Kodiak Historic Park or Site

Step back in time at Kodiak’s historic park and sites. Explore the preserved buildings and artifacts that tell the stories of Russian settlers, Native Alaskan cultures, and pioneers. Immerse yourself in history while surrounded by stunning natural beauty.

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Historic Park or Site

This old bunker is open for explo­ration. If you make it this far on your hike, be sure to walk around the bunker and step inside to get a rough idea of how how sol­diers lived dur­ing WWII.

Hope­ful­ly this life-size bronze stat­ue is the clos­est you’ll come to a Kodi­ak brown bear. The stat­ue hon­ors Charles Mad­sen, Kodiak’s pio­neer-era bear-hunt­ing guide and one of the first reg­is­tered guides in Alaska.

This was the largest base on Kodi­ak Island dur­ing WWII, and the cen­ter of the Har­bor Defens­es for Kodi­ak. At the peak, some 8,000 troops were sta­tioned here. Now all that remains are some unmarked buildings.

Difficulty: Easy

One of the best spots to check out WWII relics, there’s a short trail from the park­ing area on the side of the road.

The town’s most rec­og­niz­able build­ing, with icon­ic blue onion-like cupo­las capped by cross­es, this cathe­dral was estab­lished in 1794. That’s the year Russ­ian monk St. Her­man arrived in Kodi­ak. A benev­o­lent force in the col­o­niza­tion and exploita­tion of the Aleuts and Alu­ti­iqs, he was known for his care of the sick and dying dur­ing West­ern-intro­duced epi­demics, as well as his pro­tec­tion of the local pop­u­la­tions. He was can­on­ized in 1970,…  ...more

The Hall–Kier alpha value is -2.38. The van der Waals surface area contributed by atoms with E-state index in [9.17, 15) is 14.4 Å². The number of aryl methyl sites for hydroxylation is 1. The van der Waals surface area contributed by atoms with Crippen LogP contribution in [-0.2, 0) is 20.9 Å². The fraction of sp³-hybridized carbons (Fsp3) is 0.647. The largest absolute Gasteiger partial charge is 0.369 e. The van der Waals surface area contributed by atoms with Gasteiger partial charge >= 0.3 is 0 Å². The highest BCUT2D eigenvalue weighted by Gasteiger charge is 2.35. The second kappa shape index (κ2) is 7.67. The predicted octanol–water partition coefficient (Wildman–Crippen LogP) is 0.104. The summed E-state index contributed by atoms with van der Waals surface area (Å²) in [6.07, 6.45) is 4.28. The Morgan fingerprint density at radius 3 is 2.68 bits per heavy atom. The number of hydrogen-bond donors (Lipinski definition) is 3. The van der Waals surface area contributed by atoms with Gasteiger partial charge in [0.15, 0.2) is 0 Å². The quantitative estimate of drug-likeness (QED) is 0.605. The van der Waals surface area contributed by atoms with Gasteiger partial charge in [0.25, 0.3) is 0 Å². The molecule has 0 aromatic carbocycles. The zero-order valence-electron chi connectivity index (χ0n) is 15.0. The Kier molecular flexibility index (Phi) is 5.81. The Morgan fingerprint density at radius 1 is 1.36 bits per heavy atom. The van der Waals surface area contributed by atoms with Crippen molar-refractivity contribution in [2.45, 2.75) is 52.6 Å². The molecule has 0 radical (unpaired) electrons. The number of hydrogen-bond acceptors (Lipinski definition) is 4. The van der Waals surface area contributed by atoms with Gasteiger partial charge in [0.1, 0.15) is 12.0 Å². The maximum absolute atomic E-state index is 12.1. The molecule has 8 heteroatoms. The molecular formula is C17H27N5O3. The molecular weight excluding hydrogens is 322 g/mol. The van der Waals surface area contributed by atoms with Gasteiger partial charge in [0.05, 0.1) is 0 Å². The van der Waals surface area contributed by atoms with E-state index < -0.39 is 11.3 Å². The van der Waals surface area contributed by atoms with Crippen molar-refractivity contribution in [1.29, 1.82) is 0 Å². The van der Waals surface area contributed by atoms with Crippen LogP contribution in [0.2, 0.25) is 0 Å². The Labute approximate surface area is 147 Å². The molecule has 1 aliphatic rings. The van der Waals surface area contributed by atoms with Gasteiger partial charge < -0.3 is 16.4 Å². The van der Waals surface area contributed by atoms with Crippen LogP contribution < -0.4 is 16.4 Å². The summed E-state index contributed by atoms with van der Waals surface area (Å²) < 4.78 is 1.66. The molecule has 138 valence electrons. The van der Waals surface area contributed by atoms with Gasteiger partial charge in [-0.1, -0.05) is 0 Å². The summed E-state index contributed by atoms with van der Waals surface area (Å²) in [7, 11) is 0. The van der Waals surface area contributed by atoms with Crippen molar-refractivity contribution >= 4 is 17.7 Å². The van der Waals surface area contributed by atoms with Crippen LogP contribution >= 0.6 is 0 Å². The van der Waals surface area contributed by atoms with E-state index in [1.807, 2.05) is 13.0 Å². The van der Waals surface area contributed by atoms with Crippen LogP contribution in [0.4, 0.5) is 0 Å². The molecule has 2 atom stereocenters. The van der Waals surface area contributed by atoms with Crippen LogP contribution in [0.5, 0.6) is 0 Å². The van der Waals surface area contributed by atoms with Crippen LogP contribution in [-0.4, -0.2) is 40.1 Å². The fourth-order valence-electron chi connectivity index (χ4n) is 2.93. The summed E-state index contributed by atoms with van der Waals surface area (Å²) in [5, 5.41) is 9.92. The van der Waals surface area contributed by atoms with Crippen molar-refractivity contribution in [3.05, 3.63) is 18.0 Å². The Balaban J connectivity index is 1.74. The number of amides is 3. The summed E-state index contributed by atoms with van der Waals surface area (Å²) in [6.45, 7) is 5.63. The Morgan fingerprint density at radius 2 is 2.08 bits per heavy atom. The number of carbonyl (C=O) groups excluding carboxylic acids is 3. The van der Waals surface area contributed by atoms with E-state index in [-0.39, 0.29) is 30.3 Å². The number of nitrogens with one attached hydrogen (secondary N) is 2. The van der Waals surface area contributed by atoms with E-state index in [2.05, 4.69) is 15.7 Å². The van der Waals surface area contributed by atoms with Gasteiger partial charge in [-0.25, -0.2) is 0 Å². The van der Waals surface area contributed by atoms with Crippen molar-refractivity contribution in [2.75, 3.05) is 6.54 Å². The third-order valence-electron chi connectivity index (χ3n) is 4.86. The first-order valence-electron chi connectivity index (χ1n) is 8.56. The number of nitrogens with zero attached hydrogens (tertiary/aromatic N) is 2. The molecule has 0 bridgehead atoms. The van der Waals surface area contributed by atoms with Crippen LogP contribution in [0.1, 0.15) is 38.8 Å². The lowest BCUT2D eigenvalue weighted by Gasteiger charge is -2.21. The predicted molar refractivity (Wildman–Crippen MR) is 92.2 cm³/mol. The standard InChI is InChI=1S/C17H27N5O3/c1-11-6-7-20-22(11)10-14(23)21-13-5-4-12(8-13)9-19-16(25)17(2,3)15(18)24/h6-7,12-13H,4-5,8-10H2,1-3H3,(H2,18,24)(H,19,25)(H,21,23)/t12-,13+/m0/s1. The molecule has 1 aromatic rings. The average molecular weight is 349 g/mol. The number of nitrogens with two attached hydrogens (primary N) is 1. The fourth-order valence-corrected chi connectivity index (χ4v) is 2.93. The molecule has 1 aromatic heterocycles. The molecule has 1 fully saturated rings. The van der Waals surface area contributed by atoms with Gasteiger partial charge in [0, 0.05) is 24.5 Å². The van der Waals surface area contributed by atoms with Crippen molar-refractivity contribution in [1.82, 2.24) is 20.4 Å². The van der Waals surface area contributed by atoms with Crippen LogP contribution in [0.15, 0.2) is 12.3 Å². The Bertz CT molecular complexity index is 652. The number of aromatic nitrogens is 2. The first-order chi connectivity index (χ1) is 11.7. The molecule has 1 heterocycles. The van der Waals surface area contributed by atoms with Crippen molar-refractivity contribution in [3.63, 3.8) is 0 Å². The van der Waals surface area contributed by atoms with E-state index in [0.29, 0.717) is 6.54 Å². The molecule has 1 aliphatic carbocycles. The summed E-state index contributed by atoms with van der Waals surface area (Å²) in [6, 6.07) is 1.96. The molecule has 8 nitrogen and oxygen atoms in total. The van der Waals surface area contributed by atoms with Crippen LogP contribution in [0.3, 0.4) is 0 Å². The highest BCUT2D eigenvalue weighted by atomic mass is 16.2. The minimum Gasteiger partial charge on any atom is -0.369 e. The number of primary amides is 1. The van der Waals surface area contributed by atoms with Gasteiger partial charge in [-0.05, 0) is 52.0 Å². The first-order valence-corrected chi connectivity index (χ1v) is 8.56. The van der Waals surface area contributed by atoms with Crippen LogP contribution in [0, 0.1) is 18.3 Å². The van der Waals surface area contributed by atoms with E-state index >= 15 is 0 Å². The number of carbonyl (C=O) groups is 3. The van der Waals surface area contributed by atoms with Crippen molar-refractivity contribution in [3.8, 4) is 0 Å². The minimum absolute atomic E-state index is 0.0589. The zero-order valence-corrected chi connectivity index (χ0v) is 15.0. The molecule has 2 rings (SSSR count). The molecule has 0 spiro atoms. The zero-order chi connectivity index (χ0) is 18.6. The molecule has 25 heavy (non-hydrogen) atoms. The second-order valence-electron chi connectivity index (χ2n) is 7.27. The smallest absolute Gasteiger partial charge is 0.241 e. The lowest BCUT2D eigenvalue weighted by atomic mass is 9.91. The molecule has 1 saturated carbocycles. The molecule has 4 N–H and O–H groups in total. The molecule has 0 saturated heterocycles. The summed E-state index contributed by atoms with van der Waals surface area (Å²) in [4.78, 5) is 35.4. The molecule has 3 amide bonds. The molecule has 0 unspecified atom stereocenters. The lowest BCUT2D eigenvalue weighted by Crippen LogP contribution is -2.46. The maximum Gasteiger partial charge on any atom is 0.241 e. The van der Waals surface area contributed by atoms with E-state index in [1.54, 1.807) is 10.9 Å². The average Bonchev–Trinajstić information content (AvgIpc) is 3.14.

Watch the bus­tle of the seafood indus­try and get great pho­tos of a tru­ly giant ship — the Star of Kodi­ak is 441 feet long and can hold 10,000 tons of car­go! Pro­duced as part of a five-year gov­ern­ment pro­gram dur­ing WWII, this ship was con­struct­ed in Port­land, Maine and orig­i­nal­ly named the Albert M. Boe. Launched in 1945, it had only one year as an active mil­i­tary ship and saw very lit­tle action. Part of an impro­vised effort to get Kodi­ak back…  ...more

When the U.S. Navy closed their Kodi­ak sta­tion, Fort Gree­ley, in 1972, the Coast Guard took over. This is now the country’s largest sta­tion, with almost 1,000 personnel.

Difficulty: Easy

Loved by locals and trav­el­ers alike, this 182-acre state park has numer­ous trails, beach­es, and rocky view­points. For his­to­ry buffs, the trails take you past bunkers and relics from WWII out­posts in the area. You’ll also find sum­mer nat­u­ral­ist pro­grams where you can learn about ecol­o­gy as well as ocean and for­est creatures.

MP 3.2, Anton Larsen Bay Rd

MP 12.8, Chini­ak Highway

This is the for­mer site of a Russ­ian brick­yard and is cur­rent­ly the site of an archae­o­log­i­cal exca­va­tion. You can also access the Iron Gate Beach.